It was a standout year for LGBTQ productions at the Golden Globes, which gave nominations to many films and television programs showcasing queer lives. The awards ceremony, a key Oscars bellwether, has given a much-deserved spotlight to productions like Pose, Can You Ever Forgive Me?, The Favourite, and Boy Erased.
Yet, despite this progress in representation, very few of these films and shows cast LGBTQ actors in LGBTQ roles. In fact, out of all of the acting nominees, Ben Whishaw and Billy Porter are the only members of the LGBTQ community who received nominations for portraying queer parts: Whishaw as Norman Josiffe in A Very English Scandal and Billy Porter as Pray Tell in Pose. Moreover, the Globes also nominated Girl, a foreign-language film that has received criticism for casting a cisgender actor in a transgender role and for its "dangerous" handling of trans subject matter.
As awards season progresses, it is worth remembering that an out member of the LGBTQ community has never won an Oscar for portraying an LGBTQ role, despite over 50 straight actors having been nominated for queer performances across time. It is a reminder that Hollywood must do better in its casting practices.
Review the straight actors nominated for queer roles at the 2018 Golden Globes below.
Melissa McCarthy was nominated for Best Actress in a Motion Picture – Drama for portraying the late lesbian writer Lee Israel in the (excellent) biopic Can You Ever Forgive Me? The film, based on Israel's memoir, shows how the out-of-work biographer coordinated an operation forging the letters of luminaries like Tennessee Williams and Katharine Hepburn, with the famed gay bar Julius' as her home base.
Lucas Hedges was nominated in the Best Actor in a Motion Picture – Drama category for his performance in Boy Erased as Jared, a teen who is subjected to conversion therapy. Hedges told The Advocate that he falls "within the umbrella of being an ally" of the LGBTQ community, but he has also opened up about being attracted to men while promoting the film.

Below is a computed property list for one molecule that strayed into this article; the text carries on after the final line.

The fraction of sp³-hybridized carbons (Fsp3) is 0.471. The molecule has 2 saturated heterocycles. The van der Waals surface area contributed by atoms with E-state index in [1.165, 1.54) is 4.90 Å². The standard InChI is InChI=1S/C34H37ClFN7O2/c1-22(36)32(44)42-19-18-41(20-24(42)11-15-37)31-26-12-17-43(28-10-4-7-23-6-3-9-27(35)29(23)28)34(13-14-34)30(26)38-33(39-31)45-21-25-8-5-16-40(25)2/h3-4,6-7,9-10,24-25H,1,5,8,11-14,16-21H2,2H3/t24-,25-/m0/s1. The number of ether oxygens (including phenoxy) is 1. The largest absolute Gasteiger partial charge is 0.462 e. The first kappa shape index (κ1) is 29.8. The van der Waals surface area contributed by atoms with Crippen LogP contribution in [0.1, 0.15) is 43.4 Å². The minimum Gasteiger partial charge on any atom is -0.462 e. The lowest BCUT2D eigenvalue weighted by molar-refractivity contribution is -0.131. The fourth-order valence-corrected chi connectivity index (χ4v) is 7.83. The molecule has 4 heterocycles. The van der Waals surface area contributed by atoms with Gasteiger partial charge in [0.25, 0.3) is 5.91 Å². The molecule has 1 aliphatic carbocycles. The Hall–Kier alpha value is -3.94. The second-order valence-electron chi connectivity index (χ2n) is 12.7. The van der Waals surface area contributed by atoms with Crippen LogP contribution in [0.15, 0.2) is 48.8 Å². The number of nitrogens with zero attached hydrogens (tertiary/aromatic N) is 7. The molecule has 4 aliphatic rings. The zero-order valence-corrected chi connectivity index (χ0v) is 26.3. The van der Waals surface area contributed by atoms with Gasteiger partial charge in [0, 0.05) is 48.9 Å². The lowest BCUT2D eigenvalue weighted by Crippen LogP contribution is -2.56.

Rami Malek was nominated in the Best Actor in a Motion Picture – Drama category for his performance as the bisexual Queen front man Freddie Mercury in Bohemian Rhapsody. The film was popular at the box office, but it received criticism from some LGBTQ activists for its inaccurate portrayal of Mercury's sexuality and his battle with AIDS.
Olivia Colman was nominated in the Best Actress in a Motion Picture – Musical or Comedy category for her portrayal of Queen Anne in The Favourite. The period film shows the English monarch at the center of a love triangle between two female members of her court, portrayed by Rachel Weisz and Emma Stone.
Charlize Theron was nominated in the Best Actress in a Motion Picture – Musical or Comedy category for her performance as Marlo, a bisexual mom, in Tully, which was written by Juno's Diablo Cody. Theron famously won an Oscar in 2003 for her role in Monster as a lesbian serial killer.
Emma Stone was nominated for Best Actress in a Supporting Role in any Motion Picture for her performance as Abigail Hill, an 18th-century social-climber who improves her station by seducing Queen Anne in The Favourite. Stone made the "gayface" list last year for portraying Billie Jean King in Battle of the Sexes.